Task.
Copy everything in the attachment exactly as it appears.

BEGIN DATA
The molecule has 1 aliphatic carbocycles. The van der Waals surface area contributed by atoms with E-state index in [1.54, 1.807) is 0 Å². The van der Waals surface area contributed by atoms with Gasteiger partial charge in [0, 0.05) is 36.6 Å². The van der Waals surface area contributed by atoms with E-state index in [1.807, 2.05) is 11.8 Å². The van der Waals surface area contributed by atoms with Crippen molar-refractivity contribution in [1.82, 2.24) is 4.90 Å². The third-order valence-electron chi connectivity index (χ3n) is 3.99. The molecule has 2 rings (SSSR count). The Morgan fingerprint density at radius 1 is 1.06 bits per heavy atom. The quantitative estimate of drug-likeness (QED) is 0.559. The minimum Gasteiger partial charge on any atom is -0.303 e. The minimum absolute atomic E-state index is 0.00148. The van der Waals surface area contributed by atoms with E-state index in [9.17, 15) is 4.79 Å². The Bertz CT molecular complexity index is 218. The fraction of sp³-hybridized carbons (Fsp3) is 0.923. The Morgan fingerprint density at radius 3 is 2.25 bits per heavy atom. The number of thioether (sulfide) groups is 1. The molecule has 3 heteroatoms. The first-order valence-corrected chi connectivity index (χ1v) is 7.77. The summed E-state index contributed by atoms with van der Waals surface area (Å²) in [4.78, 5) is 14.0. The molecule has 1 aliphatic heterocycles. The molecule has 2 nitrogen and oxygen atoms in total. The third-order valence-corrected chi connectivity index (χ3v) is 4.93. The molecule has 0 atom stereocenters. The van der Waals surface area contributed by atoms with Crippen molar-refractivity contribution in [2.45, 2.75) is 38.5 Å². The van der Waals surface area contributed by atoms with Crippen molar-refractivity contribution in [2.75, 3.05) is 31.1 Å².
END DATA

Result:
The molecule has 1 aliphatic carbocycles. The van der Waals surface area contributed by atoms with E-state index in [1.54, 1.807) is 0 Å². The van der Waals surface area contributed by atoms with Gasteiger partial charge in [0, 0.05) is 36.6 Å². The van der Waals surface area contributed by atoms with E-state index in [1.807, 2.05) is 11.8 Å². The van der Waals surface area contributed by atoms with Crippen molar-refractivity contribution in [1.82, 2.24) is 4.90 Å². The third-order valence-electron chi connectivity index (χ3n) is 3.99. The molecule has 2 rings (SSSR count). The Morgan fingerprint density at radius 1 is 1.06 bits per heavy atom. The quantitative estimate of drug-likeness (QED) is 0.559. The minimum Gasteiger partial charge on any atom is -0.303 e. The minimum absolute atomic E-state index is 0.00148. The van der Waals surface area contributed by atoms with E-state index in [9.17, 15) is 4.79 Å². The Bertz CT molecular complexity index is 218. The fraction of sp³-hybridized carbons (Fsp3) is 0.923. The Morgan fingerprint density at radius 3 is 2.25 bits per heavy atom. The number of thioether (sulfide) groups is 1. The molecule has 3 heteroatoms. The first-order valence-corrected chi connectivity index (χ1v) is 7.77. The summed E-state index contributed by atoms with van der Waals surface area (Å²) in [4.78, 5) is 14.0. The molecule has 1 aliphatic heterocycles. The molecule has 2 nitrogen and oxygen atoms in total. The third-order valence-corrected chi connectivity index (χ3v) is 4.93. The molecule has 0 atom stereocenters. The van der Waals surface area contributed by atoms with Crippen molar-refractivity contribution in [2.45, 2.75) is 38.5 Å². The van der Waals surface area contributed by atoms with Crippen molar-refractivity contribution in [2.75, 3.05) is 31.1 Å².